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Police Shootings and Race in the United States: Why the Perpetrator Predation Perspective Is Essential to I-O Psychology's Role in Ending This Crisis

  • Mindy E. Bergman (a1)

Extract

As I write this essay in mid-September 2017, the news is reporting yet another tragic police shooting that led to the death of a US resident. This time, it was a deaf, nonverbal, Hispanic man in Oklahoma City, Magdiel Sanchez, who happened to be carrying a pipe that he used to fend off stray dogs when he went for walks at night (NewsOK, 2017). To the members of Mr. Sanchez's family and community, his name is the most important part of the previous sentence, but the most terrifying part for the rest of us is the first two words: this time.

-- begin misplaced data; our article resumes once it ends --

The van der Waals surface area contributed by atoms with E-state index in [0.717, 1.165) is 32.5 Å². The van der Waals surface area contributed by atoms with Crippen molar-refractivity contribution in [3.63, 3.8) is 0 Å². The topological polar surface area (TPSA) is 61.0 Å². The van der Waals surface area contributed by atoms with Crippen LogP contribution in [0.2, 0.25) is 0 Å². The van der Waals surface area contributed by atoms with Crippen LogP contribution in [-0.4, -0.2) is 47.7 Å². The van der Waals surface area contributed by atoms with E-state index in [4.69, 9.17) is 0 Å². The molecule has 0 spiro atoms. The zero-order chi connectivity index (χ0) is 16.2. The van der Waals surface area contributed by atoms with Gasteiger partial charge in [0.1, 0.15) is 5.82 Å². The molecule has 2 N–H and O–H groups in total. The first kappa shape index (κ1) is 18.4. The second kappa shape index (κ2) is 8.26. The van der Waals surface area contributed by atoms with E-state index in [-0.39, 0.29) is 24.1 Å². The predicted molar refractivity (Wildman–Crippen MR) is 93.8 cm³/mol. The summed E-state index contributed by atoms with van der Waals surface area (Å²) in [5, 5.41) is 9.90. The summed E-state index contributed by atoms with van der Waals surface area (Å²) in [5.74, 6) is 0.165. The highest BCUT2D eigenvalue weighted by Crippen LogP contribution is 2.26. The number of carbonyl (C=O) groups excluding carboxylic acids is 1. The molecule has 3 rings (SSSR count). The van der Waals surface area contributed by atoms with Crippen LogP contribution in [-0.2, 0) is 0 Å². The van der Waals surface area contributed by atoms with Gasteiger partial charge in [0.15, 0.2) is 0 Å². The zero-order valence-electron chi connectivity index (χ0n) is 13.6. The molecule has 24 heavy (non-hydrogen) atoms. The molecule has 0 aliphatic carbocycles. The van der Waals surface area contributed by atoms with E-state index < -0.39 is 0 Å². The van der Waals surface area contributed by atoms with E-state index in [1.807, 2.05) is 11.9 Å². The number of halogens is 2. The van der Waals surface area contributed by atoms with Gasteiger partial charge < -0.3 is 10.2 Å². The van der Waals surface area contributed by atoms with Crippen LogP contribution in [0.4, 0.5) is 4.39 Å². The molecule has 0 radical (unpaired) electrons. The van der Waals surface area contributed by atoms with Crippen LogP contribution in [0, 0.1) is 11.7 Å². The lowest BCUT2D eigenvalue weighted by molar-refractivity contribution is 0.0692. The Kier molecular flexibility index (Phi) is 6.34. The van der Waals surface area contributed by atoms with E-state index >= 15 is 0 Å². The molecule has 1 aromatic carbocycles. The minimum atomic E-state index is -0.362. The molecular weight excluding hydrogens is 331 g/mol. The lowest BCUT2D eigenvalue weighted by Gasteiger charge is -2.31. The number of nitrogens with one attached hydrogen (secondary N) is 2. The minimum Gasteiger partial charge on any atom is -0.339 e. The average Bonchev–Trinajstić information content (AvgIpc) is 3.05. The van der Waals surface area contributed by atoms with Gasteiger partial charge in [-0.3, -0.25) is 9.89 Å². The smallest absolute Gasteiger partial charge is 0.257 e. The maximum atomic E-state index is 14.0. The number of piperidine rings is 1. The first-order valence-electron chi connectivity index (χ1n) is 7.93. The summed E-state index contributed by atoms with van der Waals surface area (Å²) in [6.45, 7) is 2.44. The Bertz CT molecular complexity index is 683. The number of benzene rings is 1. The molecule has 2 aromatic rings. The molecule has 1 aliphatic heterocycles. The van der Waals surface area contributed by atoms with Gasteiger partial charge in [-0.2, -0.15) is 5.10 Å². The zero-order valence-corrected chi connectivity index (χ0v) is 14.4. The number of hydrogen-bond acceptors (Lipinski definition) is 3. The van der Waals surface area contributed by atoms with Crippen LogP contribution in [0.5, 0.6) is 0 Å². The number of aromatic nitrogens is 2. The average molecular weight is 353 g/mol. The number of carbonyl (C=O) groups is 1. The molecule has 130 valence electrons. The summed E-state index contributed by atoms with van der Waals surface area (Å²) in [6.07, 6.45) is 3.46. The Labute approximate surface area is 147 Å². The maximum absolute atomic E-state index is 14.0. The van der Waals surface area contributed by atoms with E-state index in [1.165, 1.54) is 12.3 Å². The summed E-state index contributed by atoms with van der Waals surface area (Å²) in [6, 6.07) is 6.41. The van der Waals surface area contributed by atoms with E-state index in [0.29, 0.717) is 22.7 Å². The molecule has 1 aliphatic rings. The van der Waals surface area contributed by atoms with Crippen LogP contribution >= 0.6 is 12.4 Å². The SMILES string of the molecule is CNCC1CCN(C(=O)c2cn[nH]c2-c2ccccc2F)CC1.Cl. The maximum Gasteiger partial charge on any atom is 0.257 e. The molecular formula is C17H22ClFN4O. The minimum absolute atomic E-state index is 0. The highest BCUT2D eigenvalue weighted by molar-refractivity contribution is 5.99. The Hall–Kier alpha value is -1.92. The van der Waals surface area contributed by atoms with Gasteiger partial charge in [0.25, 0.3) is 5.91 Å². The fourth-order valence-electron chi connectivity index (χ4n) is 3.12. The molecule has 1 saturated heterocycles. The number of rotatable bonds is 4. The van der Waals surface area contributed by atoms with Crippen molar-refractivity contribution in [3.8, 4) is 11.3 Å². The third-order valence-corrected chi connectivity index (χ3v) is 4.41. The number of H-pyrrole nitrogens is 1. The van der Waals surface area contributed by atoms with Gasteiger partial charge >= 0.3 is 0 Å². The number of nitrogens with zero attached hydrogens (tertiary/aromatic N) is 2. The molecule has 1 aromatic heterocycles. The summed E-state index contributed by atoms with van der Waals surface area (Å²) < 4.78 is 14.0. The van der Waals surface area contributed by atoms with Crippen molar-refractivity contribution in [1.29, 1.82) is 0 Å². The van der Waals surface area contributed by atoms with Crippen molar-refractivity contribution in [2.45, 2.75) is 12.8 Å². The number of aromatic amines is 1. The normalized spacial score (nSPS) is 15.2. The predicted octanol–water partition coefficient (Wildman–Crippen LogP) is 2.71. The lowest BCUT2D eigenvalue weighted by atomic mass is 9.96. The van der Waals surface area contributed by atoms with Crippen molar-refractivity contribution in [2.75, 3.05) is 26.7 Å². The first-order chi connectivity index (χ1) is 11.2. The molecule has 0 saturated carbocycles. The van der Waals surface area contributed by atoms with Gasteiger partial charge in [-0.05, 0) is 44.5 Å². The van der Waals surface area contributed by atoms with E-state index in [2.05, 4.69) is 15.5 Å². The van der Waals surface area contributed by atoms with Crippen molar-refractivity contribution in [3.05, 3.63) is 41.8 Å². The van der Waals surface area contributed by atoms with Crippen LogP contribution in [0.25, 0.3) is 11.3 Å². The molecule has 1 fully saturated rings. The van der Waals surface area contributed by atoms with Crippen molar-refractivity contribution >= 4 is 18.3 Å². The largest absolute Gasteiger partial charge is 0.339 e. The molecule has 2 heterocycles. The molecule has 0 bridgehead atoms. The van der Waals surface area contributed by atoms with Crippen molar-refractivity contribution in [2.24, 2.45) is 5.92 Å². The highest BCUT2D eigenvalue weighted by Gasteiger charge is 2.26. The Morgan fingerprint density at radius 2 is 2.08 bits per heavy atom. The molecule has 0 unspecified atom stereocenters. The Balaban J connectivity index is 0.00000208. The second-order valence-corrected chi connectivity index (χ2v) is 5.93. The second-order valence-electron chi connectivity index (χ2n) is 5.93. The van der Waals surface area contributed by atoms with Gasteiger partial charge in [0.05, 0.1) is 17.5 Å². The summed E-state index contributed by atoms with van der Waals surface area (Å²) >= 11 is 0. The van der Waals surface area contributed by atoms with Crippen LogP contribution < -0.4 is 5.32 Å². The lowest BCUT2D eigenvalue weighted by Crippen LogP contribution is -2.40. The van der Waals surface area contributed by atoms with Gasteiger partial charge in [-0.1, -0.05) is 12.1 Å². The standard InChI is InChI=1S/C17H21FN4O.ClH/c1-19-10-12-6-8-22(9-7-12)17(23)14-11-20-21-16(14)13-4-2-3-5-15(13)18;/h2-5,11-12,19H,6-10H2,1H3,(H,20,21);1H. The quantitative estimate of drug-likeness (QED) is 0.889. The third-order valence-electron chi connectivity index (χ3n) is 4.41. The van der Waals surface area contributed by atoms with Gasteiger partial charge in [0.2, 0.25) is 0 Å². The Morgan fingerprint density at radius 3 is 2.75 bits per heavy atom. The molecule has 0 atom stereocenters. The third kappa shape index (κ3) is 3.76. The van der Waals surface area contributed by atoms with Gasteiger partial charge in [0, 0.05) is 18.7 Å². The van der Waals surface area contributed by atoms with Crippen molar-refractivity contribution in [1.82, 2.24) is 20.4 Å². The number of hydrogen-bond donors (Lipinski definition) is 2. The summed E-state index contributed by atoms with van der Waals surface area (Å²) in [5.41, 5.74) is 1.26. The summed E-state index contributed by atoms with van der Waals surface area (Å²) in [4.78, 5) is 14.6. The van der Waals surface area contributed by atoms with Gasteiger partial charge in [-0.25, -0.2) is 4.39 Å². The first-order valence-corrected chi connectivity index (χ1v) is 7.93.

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Copyright

Corresponding author

Correspondence concerning this article should be addressed to Mindy E. Bergman, Department of Psychological and Brain Sciences, Texas A&M University, 4235 TAMU, College Station, TX 77843-4235. E-mail: mindybergman@tamu.edu

References

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Police Shootings and Race in the United States: Why the Perpetrator Predation Perspective Is Essential to I-O Psychology's Role in Ending This Crisis

  • Mindy E. Bergman (a1)

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